I am feeling rather ashamed having been watching the BBC's latest reality TV offering, "Victorian Farm". In it 3 intrepid historians/archaeologists are taking on the challenge of spending a year living/working/farming the Victorian way on a traditional farm in Shropshire.
It's a strange ménage-a-trois - a female expert on Victorian housework busying herself with laundry, poultry-keeping, preserving, embroidering, foraging and preparing food on an authentic Victorian coal-fired range, while 2 other blokes do farm maintenance, ploughing, sowing, harvesting, chaffing, milking, shepherding, raddling and general "animal husbandry".
The reason for my shame is nothing to do with my penchant for reality TV - I'm really quite brazen about that, nor is it the puzzle I have in my mind about the conjugal relations or otherwise of the programmme's participants. Neither of these is making me pink with embarrassment. No, what is making me shrink behind the cushions on my sofa is how damn hard these people have to work – and how alarmingly skillful they have to be just to get by from one day to the next.
Take the laundry for instance. I whinge when I’ve got to put washing in the washing machine and switch it on, leaving it to go merrily through its cycle while I go off and enjoy myself. I then huff and puff when I’ve got to take washing out of the washing machine and either bung it in the drier or peg it out on the line. And as for ironing! I’ll stare at the ironing basket for days before mustering up the energy and inclination to get on with it. The maximum amount of time that the whole washing/drying/ironing cycle needs to take in my house is about 4 hours, whereas that poor woman on the telly took 4 days to get through all hers the Victorian way, before having to start all over again.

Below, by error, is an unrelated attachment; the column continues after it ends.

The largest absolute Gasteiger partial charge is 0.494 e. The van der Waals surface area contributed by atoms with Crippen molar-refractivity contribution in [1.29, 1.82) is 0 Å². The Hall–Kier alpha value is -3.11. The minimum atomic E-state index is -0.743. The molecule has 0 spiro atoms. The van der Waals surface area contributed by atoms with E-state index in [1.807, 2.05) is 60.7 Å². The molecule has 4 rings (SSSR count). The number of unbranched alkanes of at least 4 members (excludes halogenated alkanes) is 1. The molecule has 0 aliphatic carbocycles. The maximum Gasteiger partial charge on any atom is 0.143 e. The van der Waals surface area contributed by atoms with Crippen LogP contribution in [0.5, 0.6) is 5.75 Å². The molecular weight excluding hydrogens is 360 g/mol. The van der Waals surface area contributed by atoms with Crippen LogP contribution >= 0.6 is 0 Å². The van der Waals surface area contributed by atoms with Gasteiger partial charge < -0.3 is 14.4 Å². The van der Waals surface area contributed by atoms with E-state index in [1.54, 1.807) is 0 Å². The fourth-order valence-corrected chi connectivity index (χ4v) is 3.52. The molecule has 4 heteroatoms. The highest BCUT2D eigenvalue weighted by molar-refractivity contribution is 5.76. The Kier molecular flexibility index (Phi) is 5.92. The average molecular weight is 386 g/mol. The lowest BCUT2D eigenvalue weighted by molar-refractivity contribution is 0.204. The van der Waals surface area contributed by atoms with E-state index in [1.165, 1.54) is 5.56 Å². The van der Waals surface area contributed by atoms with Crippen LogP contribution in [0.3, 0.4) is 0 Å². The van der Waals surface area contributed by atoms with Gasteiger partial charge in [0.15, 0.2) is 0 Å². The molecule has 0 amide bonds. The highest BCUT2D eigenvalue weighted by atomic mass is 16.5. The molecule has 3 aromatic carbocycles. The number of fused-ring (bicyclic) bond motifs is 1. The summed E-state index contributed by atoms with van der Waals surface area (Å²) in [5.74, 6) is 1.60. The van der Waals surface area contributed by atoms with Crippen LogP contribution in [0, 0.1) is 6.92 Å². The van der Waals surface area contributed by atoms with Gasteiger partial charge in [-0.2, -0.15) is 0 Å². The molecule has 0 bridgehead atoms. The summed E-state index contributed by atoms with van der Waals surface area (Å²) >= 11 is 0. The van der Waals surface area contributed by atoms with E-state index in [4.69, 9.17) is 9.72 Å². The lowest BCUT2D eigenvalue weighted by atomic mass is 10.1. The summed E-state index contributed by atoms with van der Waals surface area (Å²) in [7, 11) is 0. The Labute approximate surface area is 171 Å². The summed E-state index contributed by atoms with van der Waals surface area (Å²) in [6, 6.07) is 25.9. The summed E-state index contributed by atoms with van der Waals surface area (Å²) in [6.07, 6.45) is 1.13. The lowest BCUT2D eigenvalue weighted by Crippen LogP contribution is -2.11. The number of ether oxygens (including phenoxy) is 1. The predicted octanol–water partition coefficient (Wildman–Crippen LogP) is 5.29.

Then it showed her plucking the Christmas turkey – which she had personally slaughtered, having hand-reared it from the egg and named it Evie. All I need to do is go down to Asda and pick up an anonymous packet of diced turkey, and all the skills I need to do it are driving my car and reading the words free-range on the wrapper.
Meanwhile, out in the yard the blokes are learning how to build stone walls using traditional Victorian tools and methods, so that they can provide a home for their two Tamworth pigs before winter sets in. They’ve already had to master ploughing a field using a horse-drawn plough, driving a horse and cart using a genuine Shire horse, painting the chest of a horny ram with red “raddle” so they could tell which of their ewes had been “tupped”, and growing and harvesting their own animal feed. And all this after restoring the farmhouse to a livable standard.
Phew – I’m worn out watching it! But I am also filled with awe at how hard life was for my farming ancestors, and with gratitude that amongst so much hard graft they didn’t neglect the business of procreating and raising kids – otherwise I wouldn’t be here.
It also has me reflecting on our modern “skills for life” educational initiatives, and makes me wonder whether we would be better served learning some more of that self-sufficiency stuff that the Victorians knew so well, instead of literacy, numeracy and how to drive computers and cars.
I shall certainly think twice next time a roll my eyes at having to do the washing, or load the dish washer or pour the raw ingredients into my bread-maker.
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